October 6th 2018


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Articles from this issue:

COVER STORY Bank plan a sure bet to build up PNG and our Pacific neighbours

VICTORIA Infrastructure fiasco clogs Melbourne roads

CANBERRA OBSERVED Ex Lib leaders seldom follow the rule that silence is golden

THE ECONOMY A shower of cold facts may counter coal phobia

POWER AND ENERGY SECURITY Not the moment to hit the snooze button, Australia

LIFE ISSUES Abortion grief: a restoration of honour

NATIONAL AFFAIRS Drought: just one element in a bigger climate picture

FREEDOM OF SPEECH Former High Court chief defends free speech on campuses

EUTHANASIA Seeking peace in a poisoned chalice

NATIONAL AFFAIRS Migration numbers: a new discussion begins

OPINION Victorian election 2018: How will you vote

FICTION A gentle dying

MUSIC Amy Winehouse: A natural jazz talent

CINEMA Searching: Digital window on the soul

BOOK REVIEW Biological realities v social constructs

BOOK REVIEW A little application of common sense

CHINA Social Credit System gives complete control of every citizen

LIFE ISSUES Bowing to the goddess of abortion law reform: the pseudo-religion of radical feminism

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BOOK REVIEW
Biological realities v social constructs




News Weekly, October 6, 2018

SEX SCANDAL: The Drive to Abolish Male and Female

by Ashley McGuire

Regnery, New Jersey
Hardcover: 256 pages
Price: AUD$47.99

Reviewed by Christopher Murray

Common sense tells us that men and women are different. There are physiological differences that cannot be denied. But any person who has met both men and women and had any interaction with them will also note that the sexes differ in other ways – emotionally, psychologically and in their interests, reactions, priorities, likes and dislikes.

It is the common experience of the vast majority of all humans throughout history that males and females are not the same. Sex has always been considered a biological reality, not a social construct.

Yet, there exists a growing movement that seeks to eradicate the distinction between male and female, as well as introducing a whole spectrum of other (sometimes changeable) identities.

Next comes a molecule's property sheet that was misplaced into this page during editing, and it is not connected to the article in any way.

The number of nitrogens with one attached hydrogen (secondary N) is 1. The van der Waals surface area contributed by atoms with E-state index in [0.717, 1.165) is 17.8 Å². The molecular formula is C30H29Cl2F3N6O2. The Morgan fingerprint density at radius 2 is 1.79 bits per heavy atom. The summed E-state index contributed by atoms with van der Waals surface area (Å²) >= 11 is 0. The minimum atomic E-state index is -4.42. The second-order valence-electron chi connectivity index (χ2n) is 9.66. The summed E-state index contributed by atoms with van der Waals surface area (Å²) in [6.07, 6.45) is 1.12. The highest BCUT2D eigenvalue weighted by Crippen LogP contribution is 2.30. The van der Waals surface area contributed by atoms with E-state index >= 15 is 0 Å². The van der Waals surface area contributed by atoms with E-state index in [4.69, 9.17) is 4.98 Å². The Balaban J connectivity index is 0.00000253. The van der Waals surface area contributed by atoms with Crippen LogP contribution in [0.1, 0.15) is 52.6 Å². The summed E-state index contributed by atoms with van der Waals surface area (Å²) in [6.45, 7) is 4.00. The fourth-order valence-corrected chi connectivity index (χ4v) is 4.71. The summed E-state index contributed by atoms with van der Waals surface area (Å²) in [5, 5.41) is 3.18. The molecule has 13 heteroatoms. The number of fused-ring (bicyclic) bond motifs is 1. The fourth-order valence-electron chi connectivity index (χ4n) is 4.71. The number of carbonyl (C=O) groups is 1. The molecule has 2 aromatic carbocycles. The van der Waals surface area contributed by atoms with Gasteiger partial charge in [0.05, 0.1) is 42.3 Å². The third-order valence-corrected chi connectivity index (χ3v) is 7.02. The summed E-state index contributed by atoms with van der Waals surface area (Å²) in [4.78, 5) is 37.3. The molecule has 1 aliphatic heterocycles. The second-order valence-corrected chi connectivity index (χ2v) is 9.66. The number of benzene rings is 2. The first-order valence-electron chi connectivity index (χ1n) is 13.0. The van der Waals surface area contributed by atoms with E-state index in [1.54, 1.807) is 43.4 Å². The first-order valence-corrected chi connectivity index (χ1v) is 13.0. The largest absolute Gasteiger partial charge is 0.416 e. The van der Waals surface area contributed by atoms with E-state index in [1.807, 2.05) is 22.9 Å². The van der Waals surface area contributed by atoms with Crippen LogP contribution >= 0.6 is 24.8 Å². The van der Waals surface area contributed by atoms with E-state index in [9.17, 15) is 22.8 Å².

Those who drive this movement make a distinction between biological sex (that is, genitalia and the chromosomes that make us either male or female) and gender, which they claim is a fluid construct influenced by cultural norms and stereotypes.

These radicals claim that an individual can identify as male or female (or any number of other gender identities) regardless of their physiological make-up. There are many implications for society if this radical idea takes hold, which unfortunately it is doing. It is symptomatic of the decline of the West that such an absurd notion (that sex/gender is fluid, or an invalid category) can be taken seriously.

Ashley McGuire’s 2017 book, Sex Scandal: The Drive to Abolish Male and Female, outlines how this idea has taken root in the West and gives shocking accounts of the results it has already had in schools, universities, the military and broader society. She asks the incredible question (incredible in that it needs posing in the first place): How did we get here? How did we get to this brave new gender-fluid world that defies common sense and the common experience of all history and humanity until very recently?

The book is easy to read – journalism more than a detailed analysis – and McGuire uses anecdotal evidence alongside academic studies to support her two main arguments. The first argument is that an elite segment of society is seeking to eradicate any distinction between the sexes in the name of gender equity.

This thesis is easily advanced, with numerous examples of the drive to abolish gendered language, toys, workplaces and communities.